Real Club Celta de Vigo (Galician pronunciation: [reˈal ˈkluβ ˈθeltɐ ðɪ ˈβiɣʊ]; lit.'Royal Celtic Club of Vigo'), commonly known as Celta de Vigo or simply Celta, is a Spanish professional football club based in Vigo, Galicia, that competes in La Liga, the top tier of Spanish football. Nicknamed Os Celestes (The Sky Blues), the club was founded on 23 August 1923 following the merger of two Vigo-based teams. The club's home stadium is Balaídos, which seats 29,000 spectators.
R.C. Celta de Vigo was formed as a result of the ambition of Vigo's teams to achieve more at national level, where the Basque sides had been their bête noire in the Spanish Championship. The idea was to merge both teams to create a more powerful team at national level. The standard-bearer of this movement was Manuel de Castro, known as "Handicap", a sports writer for the Faro de Vigo who, from 1915, began to write in his articles about the need for a unitarian movement. The slogan of his movement was "Todo por y para Vigo" ("All for and to Vigo"), which eventually found support among the managers of Real Vigo Sporting and Real Club Fortuna de Vigo. It was backed unanimously when De Castro himself presented the motion at the assembly of the Royal Spanish Football Federation in Madrid on 22 June 1923.
On 12 July 1923, at the annual general meetings (AGMs) of Vigo and Fortuna held at the Odeon Theatre and in the Hotel Moderno, respectively, the merger was approved. Thus the "Team of Galicia" was born, as it was dubbed. In the last AGM of Fortuna and Vigo to approve the formation of a new club held on 10 August 1923, the members decided upon the team's name. Various names suggested include "Real Unión de Vigo", "Club Galicia", "Real Atlántic", "Breogán" and "Real Club Olimpico". The latter name was popular, but they eventually decided on "Real Club Celta", an ethnic race linked to Galicia. The first president of Celta was Manuel Bárcena de Andrés, the Count of Torre Cedeira. At this AGM, the squad was also decided, which numbered 64 players in total and included some notable players from both Fortuna and Vigo, and managed by Francis Cuggy.
In 2002–03, Celta came 4th under Miguel Ángel Lotina (joint best with 1948) and qualified for the 2003–04 UEFA Champions League. They went out in the last 16 to Arsenal 5–2 on aggregate. Domestically that year, the team came 19th and suffered relegation to the Segunda División. Although the squad was heavily dismantled following the demotion, Celta earned an immediate return to the top flight after finishing second in 2004–05.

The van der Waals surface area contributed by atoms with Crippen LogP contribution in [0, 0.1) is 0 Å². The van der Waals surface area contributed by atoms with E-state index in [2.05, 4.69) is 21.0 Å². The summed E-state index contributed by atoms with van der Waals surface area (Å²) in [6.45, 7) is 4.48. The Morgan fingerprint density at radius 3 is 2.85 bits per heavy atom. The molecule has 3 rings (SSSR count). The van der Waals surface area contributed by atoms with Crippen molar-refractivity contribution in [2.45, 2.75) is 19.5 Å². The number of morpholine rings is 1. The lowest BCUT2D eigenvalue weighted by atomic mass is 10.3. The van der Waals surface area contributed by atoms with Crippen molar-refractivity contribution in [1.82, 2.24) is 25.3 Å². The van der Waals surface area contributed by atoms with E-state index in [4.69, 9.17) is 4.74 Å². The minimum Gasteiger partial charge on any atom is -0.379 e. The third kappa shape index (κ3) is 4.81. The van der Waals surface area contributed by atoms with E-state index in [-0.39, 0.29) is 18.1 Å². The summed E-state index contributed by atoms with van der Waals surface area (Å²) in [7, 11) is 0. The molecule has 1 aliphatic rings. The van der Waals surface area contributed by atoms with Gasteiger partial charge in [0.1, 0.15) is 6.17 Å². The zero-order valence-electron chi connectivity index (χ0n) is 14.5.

In 2006–07, Celta finished in 18th and were once again relegated to the Segunda División. The team subsequently fought against relegation to the third tier, and the risk of bankruptcy. This trend was bucked in the 2010–11 season, when new striker David Rodríguez, winger Enrique de Lucas and manager Paco Herrera helped them finish sixth. They were eliminated in the first knockout round by Granada after a penalty shootout, the game having finished 1–1 in 90 minutes.
On 3 June 2012, Celta returned to La Liga after a five-year absence. In their first season back, they avoided relegation to the Segunda División on the final day after beating RCD Espanyol 1–0 to ensure a 17th-place finish.
Celta's original crest was rather simple, featuring a red shield with two stylised letter Cs (Club Celta) and the royal crown of Spain; in the year of its foundation the club became one of a number of Spanish football clubs that were granted patronage by Alfonso XIII and thus entitled to use the honorific real (Royal) in their names and the crown on their badge. The following year the shield's colour was changed to the traditional sky blue colour. Like many other Galician clubs, such as Compostela and Racing Ferrol, the crest also features the red cross of Saint James which was added in 1928. During the Spanish Second Republic (1931–1936), the honorific title and crown were removed from the club's name and crest; however, it was to return under the Spanish State.
Celta's home colours are sky blue and white. Originally, their home strip consisted of a red shirt, black shorts and blue socks. This was later changed at an unknown date to the current colours, representative of the Galician flag.
Celta had the longest-running sponsorship deal in Spanish football, and one of the longest-running in the world, with the French automobile manufacturer Citroën from 1985 to 2016. The company established its plant within walking distance from Balaídos in 1958, and had first sponsored the club's women's basketball team in 1980. In 2016, the sponsor was changed to that of Galician brewery, Estrella Galicia, which had advertised on the back of the shirts since 2011. Their business deal with kit supplier, Umbro, was also one of the longest-running ones, from 1986 to 2010.
Real Club Celta de Vigo, S.A.D. is a sociedad anónima deportiva, a public limited sports company, owned by the Spanish-Mexican businessman Carlos Mouriño, who has been the majority shareholder since May 2006 when he acquired Horacio Gómez's 39.84% shareholding in the club. He currently owns 67.9% of the club through the holding company Grupo Corporativo Ges, S.L.
In October 2016, the club was the subject of a potential 100 million euro takeover by the Chinese CITS Group.